A new tracker tool from Built Technologies is providing the company’s lender clients with unique insight into federally declared disaster zones that may be impacting projects they are financing.
“In response to the uptick, it seems, in 2020 of natural disasters occurring — wildfires, hurricanes, a slew of other things — we wanted to provide some tooling to lenders so they could better understand their risk associated with their projects for construction they are financing in those areas,” Chris Boyd, the vice president of product at Built, told Inman.
The Federal Emergency Management Agency (FEMA) creates a unique page that’s constantly updated for each disaster declaration, which shows when it struck, the amount of damage, federal aid provided to the area, if the disaster has concluded and a multitude of other data points.
The lender can then overlay their own construction projects so they can see what might be impacted. From there, they can research the disaster further from FEMA’s page, or flag the project or communicate with the builder or owner.
“It not only allows them to look at areas that may have been impacted where they’re about to fund — projects that are in the origination process — but it also overlays all of the active projects in their portfolio by country so they can see which projects may be impacted,” Boyd said.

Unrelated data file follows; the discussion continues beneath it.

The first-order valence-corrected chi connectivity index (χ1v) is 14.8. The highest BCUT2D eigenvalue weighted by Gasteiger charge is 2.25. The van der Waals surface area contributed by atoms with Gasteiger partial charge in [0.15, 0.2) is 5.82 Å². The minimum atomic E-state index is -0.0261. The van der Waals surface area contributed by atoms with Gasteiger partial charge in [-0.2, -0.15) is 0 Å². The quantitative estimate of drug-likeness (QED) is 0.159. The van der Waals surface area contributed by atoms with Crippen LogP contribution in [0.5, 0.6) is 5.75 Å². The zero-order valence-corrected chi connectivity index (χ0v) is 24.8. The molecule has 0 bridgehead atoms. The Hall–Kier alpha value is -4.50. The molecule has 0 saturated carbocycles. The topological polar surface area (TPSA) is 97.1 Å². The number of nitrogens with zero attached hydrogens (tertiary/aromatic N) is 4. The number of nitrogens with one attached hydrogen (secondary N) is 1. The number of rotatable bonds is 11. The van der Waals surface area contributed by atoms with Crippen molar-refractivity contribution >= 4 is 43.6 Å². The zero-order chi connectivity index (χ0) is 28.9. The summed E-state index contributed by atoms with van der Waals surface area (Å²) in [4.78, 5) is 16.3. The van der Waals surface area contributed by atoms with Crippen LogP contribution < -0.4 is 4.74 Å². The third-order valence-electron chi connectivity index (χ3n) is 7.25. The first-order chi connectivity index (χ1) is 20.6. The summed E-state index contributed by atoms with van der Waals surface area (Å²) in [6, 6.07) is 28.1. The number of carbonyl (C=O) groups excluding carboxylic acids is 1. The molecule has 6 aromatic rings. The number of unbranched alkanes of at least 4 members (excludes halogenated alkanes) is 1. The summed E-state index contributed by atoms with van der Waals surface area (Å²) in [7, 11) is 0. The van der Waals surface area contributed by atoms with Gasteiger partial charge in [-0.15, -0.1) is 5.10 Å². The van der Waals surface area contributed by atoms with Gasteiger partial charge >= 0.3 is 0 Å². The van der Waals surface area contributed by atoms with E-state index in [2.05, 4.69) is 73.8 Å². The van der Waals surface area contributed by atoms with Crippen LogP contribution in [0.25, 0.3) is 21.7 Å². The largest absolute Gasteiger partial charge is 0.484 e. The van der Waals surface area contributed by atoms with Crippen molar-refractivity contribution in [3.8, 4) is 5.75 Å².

“The real goal was to switch from being extremely reactive — sometimes not knowing if a project has been impacted for weeks or months — to far more proactive so they can reach out on their own.”
Built, in launching the tool, compiled data from FEMA going back three years and found that approximately $5 billion in loan funds the company tracks — or roughly 7,300 projects were impacted.
The new FEMA tracker tool is just one of many map tracker tools launched by the construction financing technology startup. The company also created, earlier in the year, a COVID-19 map that overlays local building regulations and restrictions with construction projects.
“This philosophy of proactively providing lenders with insight into the state of their portfolio that they wouldn’t have had otherwise is really just part of our status quo and something we’re going to keep doing,” Boyd said.